NASA’s Mars-bound spaceship is in 'safe mode' but the agency isn't too worried
- The Mars-bound spaceship carrying the Perseverance rover is currently cruising space in ‘safe mode’ after experiencing some technical difficulties.
- The National Aeronautics and Space Administration (NASA) believes the glitch occurred because the spacecraft got too cold when it was flying through Earth’s shadow.
- After a health check, the spacecraft will be able to return to its original configurations following the go-ahead from ground control.
The US space agency explains that ‘safe mode’ is when everything else except for the essential systems of a spacecraft shut down. The ship will only exit ‘safe mode’ once it gets new commands from mission control on the ground.
According to NASA’s assessment so far, the only reason the Mars-bound spacecraft entered ‘safe mode’ is because parts of it may have gotten too cold as it passed through Earth’s shadow. And, Mars 2020 mission’s deputy project manager believes that it’s not a cause for concern. “That’s perfectly fine, the spacecraft is happy there,” he said.
Ground control calling Mars 2020
Going into safe mode also caused a delay in setting up the communications link with the home base in California. Mars 2020 sent its first signal out at around 9:15 am (UTC) but ground control didn’t receive it until 11:30 am.
According to NASA, the ‘safe mode’ will continue until a full health assessment is run on the spaceship following which it will be returned to the nominal configuration for the remainder of its journey to Mars. As of now, the temperatures on the spacecraft are back to normal.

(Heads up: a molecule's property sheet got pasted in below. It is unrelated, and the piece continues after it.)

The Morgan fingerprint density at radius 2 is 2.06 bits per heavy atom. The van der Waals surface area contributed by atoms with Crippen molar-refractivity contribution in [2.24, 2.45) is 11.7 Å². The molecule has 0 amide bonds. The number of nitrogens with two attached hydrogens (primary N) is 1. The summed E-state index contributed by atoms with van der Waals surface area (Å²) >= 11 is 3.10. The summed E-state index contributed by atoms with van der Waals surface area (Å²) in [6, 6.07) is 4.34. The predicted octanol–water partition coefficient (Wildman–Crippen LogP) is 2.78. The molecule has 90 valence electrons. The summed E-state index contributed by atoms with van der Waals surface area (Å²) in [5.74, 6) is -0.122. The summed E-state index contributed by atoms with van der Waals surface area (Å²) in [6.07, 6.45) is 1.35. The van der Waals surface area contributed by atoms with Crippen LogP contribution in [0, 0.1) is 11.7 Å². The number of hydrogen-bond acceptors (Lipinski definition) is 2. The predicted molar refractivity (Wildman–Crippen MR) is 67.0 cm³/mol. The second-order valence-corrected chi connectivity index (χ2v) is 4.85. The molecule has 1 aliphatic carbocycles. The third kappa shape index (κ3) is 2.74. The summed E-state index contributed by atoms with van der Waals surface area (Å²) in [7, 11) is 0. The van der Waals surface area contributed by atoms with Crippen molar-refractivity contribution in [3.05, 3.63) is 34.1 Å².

NASA’s Mars 2020 Perseverance rover mission is the most ambitious of the US’ plan to explore the Red Planet. Its astrobiology mission includes hunting for signs of ancient microscopic life on Mars, running tests that could help with human missions to Mars in the future, and collect samples from the diverse geology of its landing site — the Jezero Crater.
And, the Perseverance rover isn’t travelling alone. It has the Ingenuity Mars Helicopter tucked in its belly, which could very well be the first helicopter to fly on a planet other than Earth. Even though the chopper won’t be conducting any tests itself, the data from in-controlled flights on Mars could prove useful for the next generation of helicopters. They could be used for scouting for rovers, human crews, and a plethora of other use cases.
The spacecraft has another seven months of travelling through deep space before it finally hones in for its landing on Mars. NASA is hoping that it will reach the Red Planet by 18 February 2021.
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